When you think about premature gray hair, chances are that your dog’s fur is the last thing to come to mind. But as it turns out, premature gray hair in dogs is just as real a phenomenon for some pups as it is for some humans. And for our four-legged friends, these gray strands could be a potential red flag for issues happening below the surface.
Karen B. London, PhD, a certified applied animal behaviorist, warns dog owners that those possible issues could be emotional in nature — and scientific research shows there is truth to this concern. In an Arizona Daily Sun article, Dr. London points out that a recent study analyzed 400 dogs that were just one to four years old, and measured the extent of the graying on their muzzles. The researchers then had the dog owners fill out a survey, which included questions about anxious and impulsive behaviors they might have observed in their canines.
As it turned out, the study results found a link between graying on pups’ muzzles and anxious and impulsive behaviors, as well as fears of loud noises and unfamiliar people and dogs. Interestingly enough, there was no link between the graying hairs and a fear of thunderstorms — which is often thought of as one of the most typical noises that startle dogs.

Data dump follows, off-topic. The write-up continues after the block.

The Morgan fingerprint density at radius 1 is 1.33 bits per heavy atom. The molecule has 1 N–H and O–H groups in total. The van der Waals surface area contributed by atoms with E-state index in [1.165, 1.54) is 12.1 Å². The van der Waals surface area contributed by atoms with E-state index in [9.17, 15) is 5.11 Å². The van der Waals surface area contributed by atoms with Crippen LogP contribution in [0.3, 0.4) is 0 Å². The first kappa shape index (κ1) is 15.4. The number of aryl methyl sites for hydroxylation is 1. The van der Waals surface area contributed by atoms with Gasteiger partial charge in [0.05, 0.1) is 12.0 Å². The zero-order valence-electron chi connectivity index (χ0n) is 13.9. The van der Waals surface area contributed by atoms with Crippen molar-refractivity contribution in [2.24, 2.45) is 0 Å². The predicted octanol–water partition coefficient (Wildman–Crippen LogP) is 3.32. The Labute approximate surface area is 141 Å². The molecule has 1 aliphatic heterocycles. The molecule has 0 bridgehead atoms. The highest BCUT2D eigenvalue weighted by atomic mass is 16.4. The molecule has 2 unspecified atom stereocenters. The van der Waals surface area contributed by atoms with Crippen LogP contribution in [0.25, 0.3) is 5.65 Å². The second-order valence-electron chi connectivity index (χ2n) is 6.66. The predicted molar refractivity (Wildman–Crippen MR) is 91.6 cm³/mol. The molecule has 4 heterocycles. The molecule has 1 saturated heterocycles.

If you have a young pup who’s starting to sport some grays, we realize that this news might be a bummer — especially when you’ve been putting forth effort to make your furry friend feel comfortable. But London explains that understanding premature gray hair in dogs might open up more possibilities for helping them early on. Vets may be able to spot a link between gray hair and emotional problems in one of their furry patients, so it might prompt them to investigate further — or even refer the doggo to another specialist in some cases.
“Being anxious or fearful or struggling with impulse control is hard on dogs, and it is beneficial for them to receive help to overcome these challenges,” London writes. “Premature graying can tip people off to the possibility that a problem may be present, making intervention more likely to happen and to happen sooner.”